Preface Added 26 April 2014

This is the second “original” article in the Knowledge Base which is being retained for background while developing our project to update the knowledge of the economic and cultural importance of the music sector. The other article is Estimating the Value of the Music Sector. Both articles will serve as reference points for past research to enable the new research to look forward. HHG.

How the Concept Originated

The report which inspired MCA’s knowledge-base project visualised the creation of a model measuring the economic importance of the music sector along two streams: performance and support, ultimately adding all net contributions from music-related activities into a gross value of music or “Music GDP” (see chart below). From the music creators and performers at the apex, the first stream takes in live performances, the recording industry, and other use or creation of recorded or ‘mediated’ music. The primary beneficiaries of the support of educational, organisational, commercial and other services are the music creators and performers but other flows directly benefit live and recorded music performances.

The development of statistics to measure the economic contribution of music is an ideal, which is not matched by actual data. One of the important roles of this knowledge base is to advocate for this to become possible in future. Meanwhile, we refer to the structural description of the knowledge base and the music sector in the initial article of the welcome section.

The Current State of the Model

The creative category in the diagram contains the following logical sequence:

  1. Primary creators of art, contemporary and traditional music (composers and songwriters)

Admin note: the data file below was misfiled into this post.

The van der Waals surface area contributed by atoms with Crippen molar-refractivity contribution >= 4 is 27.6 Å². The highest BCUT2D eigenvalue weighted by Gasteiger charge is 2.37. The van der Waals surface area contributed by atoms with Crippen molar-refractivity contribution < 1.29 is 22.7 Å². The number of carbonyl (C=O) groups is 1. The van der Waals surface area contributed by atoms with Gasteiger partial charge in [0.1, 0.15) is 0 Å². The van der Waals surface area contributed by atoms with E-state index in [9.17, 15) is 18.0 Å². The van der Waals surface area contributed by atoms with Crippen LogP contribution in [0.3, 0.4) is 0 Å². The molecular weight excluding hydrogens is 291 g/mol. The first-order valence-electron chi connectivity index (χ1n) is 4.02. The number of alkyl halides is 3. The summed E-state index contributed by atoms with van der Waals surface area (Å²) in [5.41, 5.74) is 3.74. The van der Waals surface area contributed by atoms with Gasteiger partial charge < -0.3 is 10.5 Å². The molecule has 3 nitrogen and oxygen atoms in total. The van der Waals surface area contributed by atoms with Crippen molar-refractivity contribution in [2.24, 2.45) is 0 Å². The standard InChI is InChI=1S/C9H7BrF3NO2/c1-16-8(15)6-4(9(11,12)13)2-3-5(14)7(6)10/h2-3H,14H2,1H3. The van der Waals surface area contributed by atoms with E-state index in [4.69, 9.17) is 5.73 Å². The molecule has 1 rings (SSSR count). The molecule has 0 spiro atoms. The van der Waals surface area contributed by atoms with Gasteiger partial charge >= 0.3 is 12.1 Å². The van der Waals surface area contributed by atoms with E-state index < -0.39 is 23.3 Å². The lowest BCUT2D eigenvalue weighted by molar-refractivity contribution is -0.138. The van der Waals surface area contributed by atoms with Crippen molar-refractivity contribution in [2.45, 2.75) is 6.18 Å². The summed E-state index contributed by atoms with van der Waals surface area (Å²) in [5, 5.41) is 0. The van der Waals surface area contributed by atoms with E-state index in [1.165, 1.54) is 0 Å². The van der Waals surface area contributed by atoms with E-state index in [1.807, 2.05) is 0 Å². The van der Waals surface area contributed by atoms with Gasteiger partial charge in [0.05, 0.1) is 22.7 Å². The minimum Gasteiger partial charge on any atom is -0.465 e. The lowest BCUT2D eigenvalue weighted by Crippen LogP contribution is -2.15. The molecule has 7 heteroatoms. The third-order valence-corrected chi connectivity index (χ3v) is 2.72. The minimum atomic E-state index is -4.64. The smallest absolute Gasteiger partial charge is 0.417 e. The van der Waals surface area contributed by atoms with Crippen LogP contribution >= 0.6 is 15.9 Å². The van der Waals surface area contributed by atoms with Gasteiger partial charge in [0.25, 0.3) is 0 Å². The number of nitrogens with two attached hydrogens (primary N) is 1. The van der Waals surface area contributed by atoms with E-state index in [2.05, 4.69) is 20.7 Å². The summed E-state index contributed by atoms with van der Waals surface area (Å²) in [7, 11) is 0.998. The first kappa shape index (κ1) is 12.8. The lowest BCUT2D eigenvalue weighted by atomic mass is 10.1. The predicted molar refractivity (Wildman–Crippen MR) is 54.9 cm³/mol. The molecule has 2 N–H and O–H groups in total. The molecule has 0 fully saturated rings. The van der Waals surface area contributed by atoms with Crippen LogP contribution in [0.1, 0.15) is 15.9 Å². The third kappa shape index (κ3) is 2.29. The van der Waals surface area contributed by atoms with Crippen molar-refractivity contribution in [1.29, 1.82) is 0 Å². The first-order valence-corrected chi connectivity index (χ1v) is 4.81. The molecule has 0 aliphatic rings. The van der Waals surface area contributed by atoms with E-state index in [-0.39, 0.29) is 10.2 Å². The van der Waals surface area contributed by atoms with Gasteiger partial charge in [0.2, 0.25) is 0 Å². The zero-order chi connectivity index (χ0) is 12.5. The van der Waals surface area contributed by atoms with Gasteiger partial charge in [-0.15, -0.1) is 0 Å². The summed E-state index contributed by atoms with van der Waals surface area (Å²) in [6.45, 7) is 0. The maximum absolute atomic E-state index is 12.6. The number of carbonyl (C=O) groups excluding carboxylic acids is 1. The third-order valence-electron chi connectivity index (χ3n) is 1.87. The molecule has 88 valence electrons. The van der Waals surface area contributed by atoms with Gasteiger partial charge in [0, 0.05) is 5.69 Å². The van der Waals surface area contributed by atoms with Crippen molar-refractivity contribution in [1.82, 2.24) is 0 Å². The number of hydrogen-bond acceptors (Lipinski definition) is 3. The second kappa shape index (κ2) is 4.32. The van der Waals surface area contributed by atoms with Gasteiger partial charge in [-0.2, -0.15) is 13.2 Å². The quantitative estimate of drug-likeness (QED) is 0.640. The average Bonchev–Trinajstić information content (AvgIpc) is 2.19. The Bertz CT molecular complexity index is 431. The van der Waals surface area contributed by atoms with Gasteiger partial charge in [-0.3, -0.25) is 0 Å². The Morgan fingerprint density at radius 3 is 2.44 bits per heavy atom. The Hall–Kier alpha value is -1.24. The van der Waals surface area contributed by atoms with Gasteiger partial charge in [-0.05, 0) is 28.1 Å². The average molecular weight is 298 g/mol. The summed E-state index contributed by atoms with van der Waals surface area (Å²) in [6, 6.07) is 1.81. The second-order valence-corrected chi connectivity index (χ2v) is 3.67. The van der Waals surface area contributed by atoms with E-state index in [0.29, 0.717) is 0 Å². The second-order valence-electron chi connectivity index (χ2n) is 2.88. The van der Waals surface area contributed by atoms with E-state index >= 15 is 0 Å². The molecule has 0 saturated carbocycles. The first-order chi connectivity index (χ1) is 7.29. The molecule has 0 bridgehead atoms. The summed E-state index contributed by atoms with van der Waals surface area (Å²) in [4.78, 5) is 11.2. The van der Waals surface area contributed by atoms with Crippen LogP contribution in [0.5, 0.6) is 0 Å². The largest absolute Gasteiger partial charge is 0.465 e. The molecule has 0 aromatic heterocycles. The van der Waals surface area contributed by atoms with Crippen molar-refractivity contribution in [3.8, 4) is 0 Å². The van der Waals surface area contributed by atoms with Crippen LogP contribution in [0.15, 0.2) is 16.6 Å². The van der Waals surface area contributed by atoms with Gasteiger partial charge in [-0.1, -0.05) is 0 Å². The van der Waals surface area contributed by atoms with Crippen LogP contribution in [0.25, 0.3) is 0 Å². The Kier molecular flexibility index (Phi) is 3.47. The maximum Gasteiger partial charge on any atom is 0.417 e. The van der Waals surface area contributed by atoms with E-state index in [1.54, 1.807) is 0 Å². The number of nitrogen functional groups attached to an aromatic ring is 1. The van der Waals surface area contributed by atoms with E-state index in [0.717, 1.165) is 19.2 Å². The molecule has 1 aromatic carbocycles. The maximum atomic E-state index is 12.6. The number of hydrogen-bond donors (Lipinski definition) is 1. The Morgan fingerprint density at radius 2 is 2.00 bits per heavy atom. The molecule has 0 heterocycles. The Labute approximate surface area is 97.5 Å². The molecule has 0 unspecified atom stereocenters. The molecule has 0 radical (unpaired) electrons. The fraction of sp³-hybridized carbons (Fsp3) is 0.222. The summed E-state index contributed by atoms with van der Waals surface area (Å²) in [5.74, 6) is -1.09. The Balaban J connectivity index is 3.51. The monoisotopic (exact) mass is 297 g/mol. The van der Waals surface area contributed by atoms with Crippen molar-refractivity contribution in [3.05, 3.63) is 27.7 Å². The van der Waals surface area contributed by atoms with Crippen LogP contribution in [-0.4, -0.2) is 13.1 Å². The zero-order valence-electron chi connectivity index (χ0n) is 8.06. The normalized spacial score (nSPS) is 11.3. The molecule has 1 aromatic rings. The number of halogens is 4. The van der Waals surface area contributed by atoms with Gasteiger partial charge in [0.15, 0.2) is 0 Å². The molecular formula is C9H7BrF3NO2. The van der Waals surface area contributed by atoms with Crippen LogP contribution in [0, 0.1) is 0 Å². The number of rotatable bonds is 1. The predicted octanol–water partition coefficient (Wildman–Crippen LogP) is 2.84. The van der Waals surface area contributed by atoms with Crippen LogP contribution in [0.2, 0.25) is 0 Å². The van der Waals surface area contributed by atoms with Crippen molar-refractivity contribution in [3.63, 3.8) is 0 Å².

2. Musical genres, classified again into art, contemporary and traditional music
  3. Recorded music performance.

The support section lists the same six sub-categories that we identified in the welcome section.

Numerical analysis is mainly confined to the statistics section, except for the occasional illustrative table in the narrative performance and support sections.

The music sector model, as illustrated, incorporates the music industry, which may be defined as comprising all or most of the performance stream plus areas like distribution, production of instruments and equipment, overseas trade in music goods and services, and royalty flows. There is no problem with that. We just see music-making through live and mediated performance, however created, as the key, and anything that helps sell or produce it or remunerate the creators and performers, and protect and advance their position, as support.

The main virtue of the music sector model is that it attempts to include everything that makes music in Australia successful economically, socially and culturally, and that naturally includes music education and the other elements shown in the model.

Satellite Accounting and Cultural Activity

Since 1993, so-called satellite accounts have been developed for activities that overlap the conventional industry classes used in national accounting. The purpose is to focus on a certain field or aspect of economic and social life in the context of the conventional national accounts.

Satellite accounts use a two-way table or matrix having the conventional industry classification along the left-hand side and columns showing the total gross value added by each conventional industry, the contribution made by the activities under consideration, and the rest which is not due to those activities.

Satellite accounting originated in the United Nations Statistics Division and resulted in the publication of the 1993 System of National Accounts, which has since been continually updated. The last chapter, 29, introduces the satellite accounts.1 The development of input-output tables, using more detailed industry classifications than those in the published satellite accounts to trace the monetary flows between industries, has made it possible to measure the influence of particular activities on each of the conventionally classified industries in the national accounting framework.